When you launch Music Memos, you're met with a very clean, straightforward interface with a big record button right in the middle. There's not a settings menu to be found anywhere, nor will you be doing much swiping around. The only other "sections" to the app are an instrument tuner, located at the top right, and a list of your existing recordings (or "ideas" as Apple calls them). You get to those by swiping up on the main screen or tapping the folder icon.
You don't really even need to hit the record button to get started; Music Memos includes an "auto" mode that will begin recording once it detects you're playing something — or generally making noise. I still prefer the tried and true button, personally. Once you're recording, the button pulsates red and a waveform scrolls along the bottom of the app.
When the take's done, you'll see the recording appear at the bottom. Music Memos automatically splits everything into measures and attempts to figure out what chords you were playing. It does an okay job without any help, but you can dive in to change the chords or pick a different time signature. And if you were using a capo or had your guitar in another tuning, there's a way to add notes so you'll remember those things later on.
From there, you can just hit record again and start on another idea. (There's no way to layer tracks or dub in more guitar work; that's all GarageBand territory.) Or you can add some backing instruments to what you've already laid down. Adding drums or bass requires just a tap, and Music Memos lets you customize things like volume and the complexity of the drumbeat or bass line. In each case, particularly with the bass, Apple does a nice job of keeping in time with your recording — without requiring any real work on your part. It's nothing like having a real person behind you, but still does the job of filling out your song easily and quickly.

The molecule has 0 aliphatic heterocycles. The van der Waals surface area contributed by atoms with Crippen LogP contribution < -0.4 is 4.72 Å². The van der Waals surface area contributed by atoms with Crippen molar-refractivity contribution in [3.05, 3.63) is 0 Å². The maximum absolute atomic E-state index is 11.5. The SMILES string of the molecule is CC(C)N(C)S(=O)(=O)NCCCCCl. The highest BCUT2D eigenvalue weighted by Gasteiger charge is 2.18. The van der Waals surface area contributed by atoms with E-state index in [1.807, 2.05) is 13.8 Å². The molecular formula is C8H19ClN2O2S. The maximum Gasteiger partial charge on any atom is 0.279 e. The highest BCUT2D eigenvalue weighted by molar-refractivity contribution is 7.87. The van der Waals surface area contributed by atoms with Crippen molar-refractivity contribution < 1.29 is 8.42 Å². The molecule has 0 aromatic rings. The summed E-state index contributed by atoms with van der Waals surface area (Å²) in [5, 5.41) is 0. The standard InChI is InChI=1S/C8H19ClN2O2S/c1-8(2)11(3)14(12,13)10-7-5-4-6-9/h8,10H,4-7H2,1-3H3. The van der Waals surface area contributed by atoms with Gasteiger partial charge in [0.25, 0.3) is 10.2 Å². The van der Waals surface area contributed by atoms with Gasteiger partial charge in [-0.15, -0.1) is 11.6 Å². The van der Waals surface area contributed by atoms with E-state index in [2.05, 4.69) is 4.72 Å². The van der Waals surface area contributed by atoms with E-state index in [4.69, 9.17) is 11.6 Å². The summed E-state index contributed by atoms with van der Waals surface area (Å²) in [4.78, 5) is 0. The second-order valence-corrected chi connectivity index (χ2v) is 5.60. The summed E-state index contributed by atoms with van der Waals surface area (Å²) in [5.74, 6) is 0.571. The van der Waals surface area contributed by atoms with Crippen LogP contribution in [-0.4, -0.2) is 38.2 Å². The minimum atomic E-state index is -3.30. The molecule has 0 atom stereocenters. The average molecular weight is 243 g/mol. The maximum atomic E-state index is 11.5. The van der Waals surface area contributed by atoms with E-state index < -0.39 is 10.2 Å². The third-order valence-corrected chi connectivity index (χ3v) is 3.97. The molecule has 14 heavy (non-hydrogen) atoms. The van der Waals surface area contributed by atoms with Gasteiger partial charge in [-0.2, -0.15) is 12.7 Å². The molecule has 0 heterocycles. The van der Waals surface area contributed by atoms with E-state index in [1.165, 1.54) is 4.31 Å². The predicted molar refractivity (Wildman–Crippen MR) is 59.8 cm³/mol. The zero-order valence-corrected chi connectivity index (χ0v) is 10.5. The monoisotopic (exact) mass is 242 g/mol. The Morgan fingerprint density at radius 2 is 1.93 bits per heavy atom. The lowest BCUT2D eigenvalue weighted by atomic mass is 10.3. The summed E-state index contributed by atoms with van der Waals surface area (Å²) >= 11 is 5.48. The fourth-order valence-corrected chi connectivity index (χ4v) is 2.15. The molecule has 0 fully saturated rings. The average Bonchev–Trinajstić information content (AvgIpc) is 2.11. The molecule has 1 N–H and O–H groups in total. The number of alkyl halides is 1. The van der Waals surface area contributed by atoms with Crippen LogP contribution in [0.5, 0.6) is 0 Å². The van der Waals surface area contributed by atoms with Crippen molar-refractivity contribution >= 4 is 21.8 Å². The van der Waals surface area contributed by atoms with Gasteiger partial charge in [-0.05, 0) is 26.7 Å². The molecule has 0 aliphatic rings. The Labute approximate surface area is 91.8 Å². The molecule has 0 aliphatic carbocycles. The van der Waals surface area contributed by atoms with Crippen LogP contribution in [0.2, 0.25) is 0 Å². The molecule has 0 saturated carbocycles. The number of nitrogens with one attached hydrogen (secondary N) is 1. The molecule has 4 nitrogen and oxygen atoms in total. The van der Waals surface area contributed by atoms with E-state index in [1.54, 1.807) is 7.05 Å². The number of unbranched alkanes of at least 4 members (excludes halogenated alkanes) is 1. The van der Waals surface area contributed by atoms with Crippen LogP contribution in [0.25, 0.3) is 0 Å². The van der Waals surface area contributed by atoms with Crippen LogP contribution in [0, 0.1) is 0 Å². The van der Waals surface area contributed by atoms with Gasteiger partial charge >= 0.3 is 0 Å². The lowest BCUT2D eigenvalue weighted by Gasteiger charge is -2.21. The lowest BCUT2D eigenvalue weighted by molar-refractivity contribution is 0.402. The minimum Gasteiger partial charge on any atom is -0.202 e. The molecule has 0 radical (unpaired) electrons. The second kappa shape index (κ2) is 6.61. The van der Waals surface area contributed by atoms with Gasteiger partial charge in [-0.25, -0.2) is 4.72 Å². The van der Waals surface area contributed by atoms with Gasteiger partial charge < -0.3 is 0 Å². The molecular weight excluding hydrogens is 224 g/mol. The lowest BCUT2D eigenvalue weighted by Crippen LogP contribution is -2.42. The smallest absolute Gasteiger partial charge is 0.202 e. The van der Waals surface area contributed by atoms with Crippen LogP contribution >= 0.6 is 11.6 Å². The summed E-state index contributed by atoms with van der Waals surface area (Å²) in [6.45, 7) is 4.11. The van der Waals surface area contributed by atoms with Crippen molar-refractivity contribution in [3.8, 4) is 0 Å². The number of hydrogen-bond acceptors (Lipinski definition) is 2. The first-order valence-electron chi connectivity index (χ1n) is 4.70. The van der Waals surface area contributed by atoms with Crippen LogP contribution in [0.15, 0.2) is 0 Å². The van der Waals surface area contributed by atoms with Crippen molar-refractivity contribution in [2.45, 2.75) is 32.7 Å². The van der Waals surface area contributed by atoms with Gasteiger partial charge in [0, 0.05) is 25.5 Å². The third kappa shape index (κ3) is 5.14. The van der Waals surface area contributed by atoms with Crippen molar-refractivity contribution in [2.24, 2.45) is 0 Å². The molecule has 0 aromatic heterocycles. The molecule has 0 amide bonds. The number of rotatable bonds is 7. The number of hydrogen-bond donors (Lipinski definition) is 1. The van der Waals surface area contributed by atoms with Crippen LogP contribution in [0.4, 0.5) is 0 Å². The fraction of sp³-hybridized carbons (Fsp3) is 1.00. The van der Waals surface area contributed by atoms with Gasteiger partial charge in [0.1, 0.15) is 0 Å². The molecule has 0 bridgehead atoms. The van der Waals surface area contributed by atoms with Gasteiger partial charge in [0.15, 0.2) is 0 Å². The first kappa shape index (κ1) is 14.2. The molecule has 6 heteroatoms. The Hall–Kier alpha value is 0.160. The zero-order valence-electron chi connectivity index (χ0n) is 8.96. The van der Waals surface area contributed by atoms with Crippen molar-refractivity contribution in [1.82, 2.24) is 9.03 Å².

Once you're satisfied, you can send your recording over to GarageBand for more polish, or you can skip that part and just upload what you've got to SoundCloud, YouTube, or other services. Again, the underlying principle through all of this is ease of use. Apple never strays from that.
And that's really all you need to know to start using Music Memos. It's simple by design, and there are surely many apps like it already in the App Store. But this one is free, and it's made by Apple. Those two things alone guarantee that plenty of musicians will at least be giving it a try over the next few days and weeks. Maybe it'll be too basic for what you need — in that case there's GarageBand or third-party options. And remember that Voice Memos isn't going anywhere; it's still there if you need it in a pinch. But Music Memos successfully manages to be something different that fits in between both of them. If you're trying to record a song idea on your iPhone, this is what you'll want to use from now on. Hit record, add some instruments to get an idea of what it'd sound like with a band, and done.